Something that always amazes me about the so-called “big data revolution” is how businesses have managed to find hidden value in mundane, seemingly unimportant data. Not surprisingly, this same concept can also be applied to security.
In security, it isn’t necessarily the volume of data that matters (as it does in big data analytics) but rather creative ways that data is put to work -- both by security professionals and by attackers. Perhaps nowhere is this trend more apparent than in the study of accelerometer data.
What Does an Accelerometer Do?
Accelerometers are solid-state devices that are built into smartphones and other electronic devices. At their most basic, accelerometers detect motion, but they can in fact do a lot more than that. Accelerometers can determine a device’s orientation, measure G forces, and detect changes in the direction of movement. On the surface, accelerometer data would seem to be of interest only to engineers. However, accelerometer data is being put to work in creative ways.
Creative Uses of Accelerometer Data
I recently heard someone talk how an unnamed social media application company has used accelerometer data to get around device-level security policies (I wish I could remember where I heard this so that I could give proper credit).
Here is how it works. Mobile device vendors build controls into their devices that can prevent applications from accessing various pieces of hardware. For example, a user might prevent a particular application from accessing a device’s camera or its GPS position. So, with that in mind, imagine that a rather unscrupulous social media application company wanted to spy on every detail of their subscribers’ lives. But let’s also imagine that a privacy-conscious user has taken steps to prevent the company’s app from accessing the hardware devices that it would normally use to track the user’s whereabouts. The way that such a company might get around those restrictions is to use accelerometer data.
To date, device manufacturers have viewed accelerometer data as being not all that interesting. As such, they never bothered to build much in terms of security policies to stop an application from accessing a device’s accelerometers.
With that said, imagine that our privacy-conscious user decides to get on a bus and go somewhere. Because the user has prevented the social media company from accessing GPS data, the company doesn’t know the user’s current whereabouts. However, this company has lots and lots of subscribers, and so there just happens to be another subscriber on the bus who hasn’t put any restrictions on what the social media application can do. Because both subscribers are riding the same bus, their accelerometer data will be largely the same. There might be some minor differences in device orientation and body movement, but the signals are similar enough that the social media company can figure out that both users are on the same vehicle. Since one of the two subscribers has GPS enabled for the social media application, the application knows that user’s location. And since both subscribers have the same accelerometer data, the social media company can infer the privacy-conscious user’s location.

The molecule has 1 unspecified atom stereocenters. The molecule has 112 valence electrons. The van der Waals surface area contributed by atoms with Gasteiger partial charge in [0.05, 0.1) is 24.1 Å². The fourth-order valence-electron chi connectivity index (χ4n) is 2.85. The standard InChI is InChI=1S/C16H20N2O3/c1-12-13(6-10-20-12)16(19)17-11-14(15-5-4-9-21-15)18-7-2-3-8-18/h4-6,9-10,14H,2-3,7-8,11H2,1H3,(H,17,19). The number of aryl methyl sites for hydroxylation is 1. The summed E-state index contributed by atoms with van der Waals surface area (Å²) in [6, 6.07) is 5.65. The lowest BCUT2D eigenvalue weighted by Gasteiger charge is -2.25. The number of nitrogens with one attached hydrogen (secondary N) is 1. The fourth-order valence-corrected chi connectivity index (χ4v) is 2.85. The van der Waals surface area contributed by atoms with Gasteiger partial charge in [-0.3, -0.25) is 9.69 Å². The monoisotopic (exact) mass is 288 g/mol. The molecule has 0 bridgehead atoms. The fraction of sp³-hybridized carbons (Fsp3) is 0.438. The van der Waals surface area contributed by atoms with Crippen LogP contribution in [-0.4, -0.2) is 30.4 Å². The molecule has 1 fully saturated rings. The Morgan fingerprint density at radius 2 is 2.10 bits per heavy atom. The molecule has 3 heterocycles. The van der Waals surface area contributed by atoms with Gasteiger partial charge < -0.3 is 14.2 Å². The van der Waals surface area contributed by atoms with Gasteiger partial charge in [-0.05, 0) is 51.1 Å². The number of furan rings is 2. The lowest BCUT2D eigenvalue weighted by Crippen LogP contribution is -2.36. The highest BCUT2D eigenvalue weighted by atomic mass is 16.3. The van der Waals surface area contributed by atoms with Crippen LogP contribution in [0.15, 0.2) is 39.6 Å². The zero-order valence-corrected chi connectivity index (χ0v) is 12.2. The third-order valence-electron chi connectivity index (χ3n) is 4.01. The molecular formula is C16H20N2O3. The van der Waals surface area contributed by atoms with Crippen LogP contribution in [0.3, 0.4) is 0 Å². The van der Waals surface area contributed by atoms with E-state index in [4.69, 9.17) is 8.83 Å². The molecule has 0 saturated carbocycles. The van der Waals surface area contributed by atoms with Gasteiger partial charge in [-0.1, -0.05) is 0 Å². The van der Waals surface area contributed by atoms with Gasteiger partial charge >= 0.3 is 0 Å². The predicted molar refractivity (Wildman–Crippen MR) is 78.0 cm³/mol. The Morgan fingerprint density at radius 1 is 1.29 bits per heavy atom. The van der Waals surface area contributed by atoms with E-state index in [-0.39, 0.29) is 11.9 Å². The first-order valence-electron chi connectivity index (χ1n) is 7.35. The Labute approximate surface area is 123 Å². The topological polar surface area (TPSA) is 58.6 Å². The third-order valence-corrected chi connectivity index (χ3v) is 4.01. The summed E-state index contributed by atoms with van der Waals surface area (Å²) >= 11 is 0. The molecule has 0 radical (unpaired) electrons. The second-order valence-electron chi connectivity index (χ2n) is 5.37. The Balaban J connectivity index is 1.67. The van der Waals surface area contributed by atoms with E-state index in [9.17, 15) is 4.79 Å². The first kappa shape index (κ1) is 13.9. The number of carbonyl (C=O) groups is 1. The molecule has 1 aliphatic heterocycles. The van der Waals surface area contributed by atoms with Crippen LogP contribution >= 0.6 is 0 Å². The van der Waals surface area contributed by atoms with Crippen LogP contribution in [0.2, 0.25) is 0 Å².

It isn’t just social media companies that are interested in accelerometer data. Security companies have also started to show an interest.
Consider this: Many years ago, Las Vegas casinos realized that the best way to catch card cheats was to make dealers deal card games in an extremely uniform manner. That way, anything that is out of the ordinary stands out. Over time, IT security adopted a somewhat similar philosophy in the form of behavior-based analytics.
The idea behind behavior-based analytics is that a user’s permissions are no longer the only thing that matters when a system is trying to decide if it should give a user access to a resource. Context also matters. Suppose that a user opens the same application every morning at 9:00 AM. Such activity might constitute a well-documented and predictable pattern of behavior. But now suppose that the same user opens the same application at 3:00 AM from another country. The action falls squarely outside of the user’s normal behavior patterns and signals that the user’s credentials may have been stolen. In this situation, it is clearly in an organization’s best interest to block the user account from accessing the application.
As you can see, behavior-based analytics can be used to paint a picture of a user’s habits. It can recognize patterns that might signal that a user really is who they claim to be.
The Future of Accelerometer Data
So far, behavior-based analytics have found simple applications: It’s used to examine geographic location, time of day, and other basic information. However, I recently read about a security startup that aims to develop much more detailed user profiles that would include information like how a user tends to hold their devices (based on device accelerometer data). The company is even looking at how a user might hold their device when performing different types of activities, at different times of the day, or even in different weather conditions (e.g., tilting a device differently on a rainy day or to reduce glare).
All of this is to say that accelerometer data can reveal a lot more about a user than most people realize. Furthermore, accelerometer data can potentially be used to improve security, or it can be used for nefarious purposes. Only time will tell how else accelerometer data might eventually be incorporated into behavior modeling.